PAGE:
Criminal justice reform in England & Wales

AuthorRight Hon. Lord Justice Auld
PositionLord Justice of Appeal for England and Wales
Despite the general heading given by the programme
to my talk, “Criminal Justice Reform in England & Wales”, I
do not think it would be of value to this conference to attempt
in half an hour even an outline of my work on the Criminal
Courts Review. Its terms of reference were wider than those
of your Working Group. There are significant differences
between our systems in constitutional terms, in the way in
which our systems of criminal justice are structured and
organised and, I believe, in the intensity of the political debate
attending proposals for reform.
As to the last, I may be wrong, but I sense that here the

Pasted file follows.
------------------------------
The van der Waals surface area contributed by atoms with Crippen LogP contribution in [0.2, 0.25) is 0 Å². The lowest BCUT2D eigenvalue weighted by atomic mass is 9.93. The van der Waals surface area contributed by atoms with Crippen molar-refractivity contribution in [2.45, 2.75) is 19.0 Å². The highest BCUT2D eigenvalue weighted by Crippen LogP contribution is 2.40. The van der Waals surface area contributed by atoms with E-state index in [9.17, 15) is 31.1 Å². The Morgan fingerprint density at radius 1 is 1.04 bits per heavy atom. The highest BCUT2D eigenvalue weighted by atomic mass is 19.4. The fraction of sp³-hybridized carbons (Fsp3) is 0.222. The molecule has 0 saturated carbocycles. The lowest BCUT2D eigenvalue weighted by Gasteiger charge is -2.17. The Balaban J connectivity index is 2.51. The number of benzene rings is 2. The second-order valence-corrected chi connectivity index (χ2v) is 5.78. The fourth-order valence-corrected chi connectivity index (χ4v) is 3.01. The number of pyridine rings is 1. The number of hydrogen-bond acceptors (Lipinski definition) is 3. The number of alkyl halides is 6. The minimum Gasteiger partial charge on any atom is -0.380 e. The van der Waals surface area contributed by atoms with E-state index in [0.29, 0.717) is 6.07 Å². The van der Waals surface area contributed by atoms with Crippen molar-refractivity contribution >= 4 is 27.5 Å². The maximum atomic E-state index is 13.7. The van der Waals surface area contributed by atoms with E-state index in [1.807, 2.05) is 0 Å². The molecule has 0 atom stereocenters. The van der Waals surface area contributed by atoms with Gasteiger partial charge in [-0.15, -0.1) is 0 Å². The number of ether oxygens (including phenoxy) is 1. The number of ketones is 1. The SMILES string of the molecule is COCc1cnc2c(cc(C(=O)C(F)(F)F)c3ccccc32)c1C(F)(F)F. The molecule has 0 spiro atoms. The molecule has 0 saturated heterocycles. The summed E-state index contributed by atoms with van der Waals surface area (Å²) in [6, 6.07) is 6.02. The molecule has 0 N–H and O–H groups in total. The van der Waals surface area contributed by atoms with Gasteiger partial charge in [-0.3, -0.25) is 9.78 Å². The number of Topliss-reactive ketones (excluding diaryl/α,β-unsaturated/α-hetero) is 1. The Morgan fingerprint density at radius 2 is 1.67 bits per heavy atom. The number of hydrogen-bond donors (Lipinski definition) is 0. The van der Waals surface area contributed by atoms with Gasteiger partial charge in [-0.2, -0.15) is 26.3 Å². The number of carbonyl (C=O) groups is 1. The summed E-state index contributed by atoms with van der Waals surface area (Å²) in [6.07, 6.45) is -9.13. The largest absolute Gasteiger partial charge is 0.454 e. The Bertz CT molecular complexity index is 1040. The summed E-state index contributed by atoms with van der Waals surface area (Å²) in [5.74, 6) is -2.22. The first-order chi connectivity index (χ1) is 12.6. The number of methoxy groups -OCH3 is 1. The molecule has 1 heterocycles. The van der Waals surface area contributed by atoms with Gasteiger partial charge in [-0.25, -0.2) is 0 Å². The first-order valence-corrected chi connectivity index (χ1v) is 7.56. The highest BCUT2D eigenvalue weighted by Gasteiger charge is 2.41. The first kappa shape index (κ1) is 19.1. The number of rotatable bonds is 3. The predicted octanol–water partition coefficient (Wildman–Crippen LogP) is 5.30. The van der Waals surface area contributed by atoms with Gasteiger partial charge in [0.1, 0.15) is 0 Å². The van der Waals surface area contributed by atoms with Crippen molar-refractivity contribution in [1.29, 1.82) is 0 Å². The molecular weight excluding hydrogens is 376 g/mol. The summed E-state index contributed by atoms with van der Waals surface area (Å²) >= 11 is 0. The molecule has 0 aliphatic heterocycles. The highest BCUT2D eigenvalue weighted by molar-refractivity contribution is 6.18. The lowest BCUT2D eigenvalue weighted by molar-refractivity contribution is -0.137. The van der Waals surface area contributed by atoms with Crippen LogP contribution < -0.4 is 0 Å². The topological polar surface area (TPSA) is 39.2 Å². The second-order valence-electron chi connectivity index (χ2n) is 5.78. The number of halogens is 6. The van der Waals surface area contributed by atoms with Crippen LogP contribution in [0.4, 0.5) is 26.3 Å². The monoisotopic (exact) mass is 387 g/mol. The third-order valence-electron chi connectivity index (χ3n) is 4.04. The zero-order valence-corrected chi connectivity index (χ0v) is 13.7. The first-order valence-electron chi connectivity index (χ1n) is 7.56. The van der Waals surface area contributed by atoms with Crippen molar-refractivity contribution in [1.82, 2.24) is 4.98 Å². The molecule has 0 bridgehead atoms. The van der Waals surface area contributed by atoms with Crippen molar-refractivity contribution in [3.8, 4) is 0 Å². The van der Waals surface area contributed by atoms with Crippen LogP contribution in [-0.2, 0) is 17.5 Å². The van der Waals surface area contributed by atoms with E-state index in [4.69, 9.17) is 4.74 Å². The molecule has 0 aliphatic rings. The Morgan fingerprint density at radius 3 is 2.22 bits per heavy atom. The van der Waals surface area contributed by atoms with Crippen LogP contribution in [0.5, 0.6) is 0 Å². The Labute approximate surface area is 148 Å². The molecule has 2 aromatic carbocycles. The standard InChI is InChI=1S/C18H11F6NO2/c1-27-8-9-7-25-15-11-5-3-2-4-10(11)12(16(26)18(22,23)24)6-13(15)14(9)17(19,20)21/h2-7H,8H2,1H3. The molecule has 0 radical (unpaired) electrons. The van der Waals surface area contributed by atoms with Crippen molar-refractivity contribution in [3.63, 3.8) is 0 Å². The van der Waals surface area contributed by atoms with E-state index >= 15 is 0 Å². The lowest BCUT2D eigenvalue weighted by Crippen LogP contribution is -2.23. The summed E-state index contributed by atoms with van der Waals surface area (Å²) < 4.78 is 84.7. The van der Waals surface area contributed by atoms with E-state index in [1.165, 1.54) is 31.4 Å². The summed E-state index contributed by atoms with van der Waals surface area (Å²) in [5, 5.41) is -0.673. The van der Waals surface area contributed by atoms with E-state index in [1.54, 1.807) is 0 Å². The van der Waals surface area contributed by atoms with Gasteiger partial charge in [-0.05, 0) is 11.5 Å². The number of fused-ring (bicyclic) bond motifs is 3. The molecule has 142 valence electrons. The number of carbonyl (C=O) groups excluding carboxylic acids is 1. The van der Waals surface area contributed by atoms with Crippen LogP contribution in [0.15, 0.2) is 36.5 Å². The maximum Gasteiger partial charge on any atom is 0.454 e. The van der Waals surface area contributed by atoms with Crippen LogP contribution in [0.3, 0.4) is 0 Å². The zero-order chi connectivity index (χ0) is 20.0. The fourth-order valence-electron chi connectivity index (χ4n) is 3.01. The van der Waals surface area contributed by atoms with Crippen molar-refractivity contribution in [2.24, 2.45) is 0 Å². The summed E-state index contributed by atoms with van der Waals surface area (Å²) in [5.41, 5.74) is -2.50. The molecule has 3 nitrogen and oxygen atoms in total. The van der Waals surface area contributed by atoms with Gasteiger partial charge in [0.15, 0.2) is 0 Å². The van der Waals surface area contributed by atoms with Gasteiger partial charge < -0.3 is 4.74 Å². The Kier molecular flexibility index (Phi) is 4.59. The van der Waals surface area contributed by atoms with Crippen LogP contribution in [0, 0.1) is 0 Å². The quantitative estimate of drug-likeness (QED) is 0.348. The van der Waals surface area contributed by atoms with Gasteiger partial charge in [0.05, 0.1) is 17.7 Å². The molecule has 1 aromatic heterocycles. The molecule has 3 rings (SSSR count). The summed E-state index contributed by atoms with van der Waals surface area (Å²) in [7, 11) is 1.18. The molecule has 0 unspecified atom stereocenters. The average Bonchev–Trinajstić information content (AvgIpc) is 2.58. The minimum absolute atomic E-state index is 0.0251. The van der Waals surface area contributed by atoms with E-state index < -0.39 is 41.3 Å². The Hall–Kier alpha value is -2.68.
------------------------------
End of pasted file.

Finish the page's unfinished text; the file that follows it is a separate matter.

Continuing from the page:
subject does not engender so much passion. Maybe that is
because your Constitution gives you a stability and security
that deters the constant and restless urge to change that seems
to beset us.
Another reason why I should stray from my brief is
that much has happened since I submitted my report some 15
months ago. There has been a further period of public
consultation. I took little or no part in that. Last July the
Government produced a White Paper indicating its acceptance
of the majority of my 300-odd recommendations and its
further consideration or rejection of others. Yesterday, the
Home Office published a Criminal Justice Bill, some 360
pages long and to which there are already–I am told–over
1,000 proposed governmental amendments. And there is, I
believe, a draft Courts Bill, for which the Lord Chancellor is
responsible, to re-structure part of our system of criminal
courts. But I have not seen that. Like Sam Goldwyn, I never
prophesy, especially about the future. There is certain to be a
2003] Criminal Justice Reform in England and Wales 1
* Lord Justice of Appeal for England and Wales.

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